April 10, 1829: While addressing a Merrimack County jury in Concord, the spellbinding lawyer Ezekiel Webster, brother of Daniel, drops dead. “He had spoken nearly a half hour, in full and unaltering voice, when the hand of death arrested his earthly course,” writes Judge Charles Corning.
April 10, 1865: A huge celebration in Concord marks the end of the Civil War. Mayor Moses Humphrey orders the city’s fire engines decorated and ready to move to the State House by 4:30 p.m. Bands play, cannons boom, church bells peal. After nightfall, there is a “general illumination” of the city and a 400-gun salute is fired.
April 10, 2001: The police arrest a Penacook man and charge him with arson and burglary in connection with recent vandalism at the United Church of Penacook.
April 11, 1793: A tragedy called The Revenge plays at the Town House, on the current site of the Merrimack County Courthouse. It is the first play to be staged in Concord. The city’s Mirrour calls it “a virtuous, sentimental and rational amusement to the respectable inhabitants of the town.”
April 11, 1984: Fire ravages the 125-year-old St. Paul’s Church in Concord, leaving only the walls, bell tower and half the roof intact. Firefighters have to smash a century-old stained glass window to ventilate the building and the floor beneath the altar collapses.
April 11, 1986: Chosen by the New York Yankees five years earlier as a 19th-round draft pick, Bob Tewksbury of Concord makes his first Major League start at Yankee Stadium. He defeats the Milwaukee Brewers, 3-2.
April 12, 1827: On Fast Day, Rev. Nathaniel Bouton, 27, delivers the first temperance sermon in Concord. Bouton’s words at the Old North Church ignite local participation in a social movement that will last more than a century. Bouton asserts in his sermon that he has investigated and found that “the use of ardent spirits in Concord” is “universal.” He claims that the 1,400 men in Concord consumed nearly 14,000 gallons of liquor in 1825. The Concord Temperance Society will be formed three years later. By 1843, nearly half of the city’s adult residents will have signed a prohibition pledge.
April 12, 1861: On a gray, drizzly morning in Concord, the telegraph at the Eagle Hotel brings news of the attack on Fort Sumter.
April 13, 1945: Responding to the death of President Franklin D. Roosevelt the previous night in Warm Springs, Ga., John G. Winant of Concord, the U.S. Ambassador to England, says: “The greatest American of our age is dead.”
April 13, 1984: The school board in Danvers, Mass., hires away Concord School Superintendent Calvin Cleveland. During his six-year tenure in Concord, Cleveland was best known for an effort to close three neighborhood elementary schools. One, Millville School, did close. The other two, Dewey and Eastman, survived the cut.
April 13, 2003: A fire breaks out in an apartment building off East Side Drive in Concord, attracting the attention of Kyle Bissonnette, 12, Matthew Peters, 12, and Nate Bell, 10. Seeing flames shooting from a downstairs window in the Regency Estates apartment building, the three pull their bikes over and flag down a passer-by, who calls the police. Kyle and Matthew head into the building and start knocking on doors, making sure everyone is out and rousing residents who don’t hear the smoke alarms. Nate waits outside to make sure his friends come out okay. One apartment is destroyed in the blaze. Nobody is injured.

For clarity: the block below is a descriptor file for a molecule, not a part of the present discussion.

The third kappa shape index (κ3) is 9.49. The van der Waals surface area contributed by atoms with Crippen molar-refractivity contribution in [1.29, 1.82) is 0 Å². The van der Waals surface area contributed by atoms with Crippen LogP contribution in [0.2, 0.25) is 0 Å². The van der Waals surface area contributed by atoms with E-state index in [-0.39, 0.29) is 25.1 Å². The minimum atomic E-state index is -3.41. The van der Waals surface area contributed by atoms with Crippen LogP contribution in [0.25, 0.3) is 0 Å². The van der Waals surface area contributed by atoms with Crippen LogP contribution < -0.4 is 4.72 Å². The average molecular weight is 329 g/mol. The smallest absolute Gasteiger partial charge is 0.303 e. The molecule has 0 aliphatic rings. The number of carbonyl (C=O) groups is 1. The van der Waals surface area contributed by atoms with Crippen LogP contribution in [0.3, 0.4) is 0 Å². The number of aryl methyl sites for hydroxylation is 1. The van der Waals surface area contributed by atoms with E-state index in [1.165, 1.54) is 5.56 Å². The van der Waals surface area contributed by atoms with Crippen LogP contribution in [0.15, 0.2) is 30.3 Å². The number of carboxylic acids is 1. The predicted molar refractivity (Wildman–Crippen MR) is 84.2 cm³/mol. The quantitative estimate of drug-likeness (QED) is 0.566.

April 14, 1865: At 5 p.m., Congressman Edward H. Rollins, a Concord Republican, stops by the White House to seek a pass for a constituent to visit his wounded son in an army hospital. President Lincoln comes downstairs to oblige Rollins, writing a note to the secretary or war. It is the last official business Lincoln will conduct before going to dinner and the theater – and possibly the last time he will sign his name. After Lincoln is assassinated at Ford’s Theatre, Rollins keeps the dated, signed note.
April 14, 1945: In response to Gov. Charles Dale’s call for a day of mourning for President Roosevelt, the Monitor does not publish and all businesses close.
April 14, 1993: The Concord Fire Department, generally in the business of extinguishing fires, starts one: Environmentalists hope a controlled burn on 10 acres of grass at the Concord airport will improve conditions for the endangered Karner Blue butterfly.
April 15, 1861: Three days after the Confederate attack on Fort Sumter, the first call for troops reaches Concord by telegraph from Washington, D.C., at 8 a.m. Friends rush across to the Phenix Hotel to awaken Edward E. Sturtevant, a popular police officer and former printer. Sturtevant rushes to the State House and, fulfilling his fondest wish, becomes New Hampshire’s first Civil War volunteer.
April 15, 1865: At 2 a.m., the telegraph at the Eagle Hotel brings news that President Abraham Lincoln has been shot. At 7:22 a.m., Lincoln dies in Washington. Word spreads quickly in Concord, and crowds gather in the streets. At 9 p.m. many drift to former president Franklin Pierce’s mansard-roofed home on Main Street near Thorndike Street. A lantern illuminating his face, Pierce expresses his “profound sorrow and regret,” telling the crowd: “My best wishes to you all and for what we ought to hold most dear – our country – our whole country.”
April 16, 1965: After a major organizing and fund-raising effort by, among others, Dudley Orr, Russell Martin, Malcolm McLane and figure-skating Police Chief Walter Carlson, construction begins on the ice hockey rink that will become the Everett Arena.
April 16, 1967: The governor and Executive Council approve the state’s acquisition of 224.5 acres of marshland off Hoit Road in East Concord for a fish and wildlife preserve.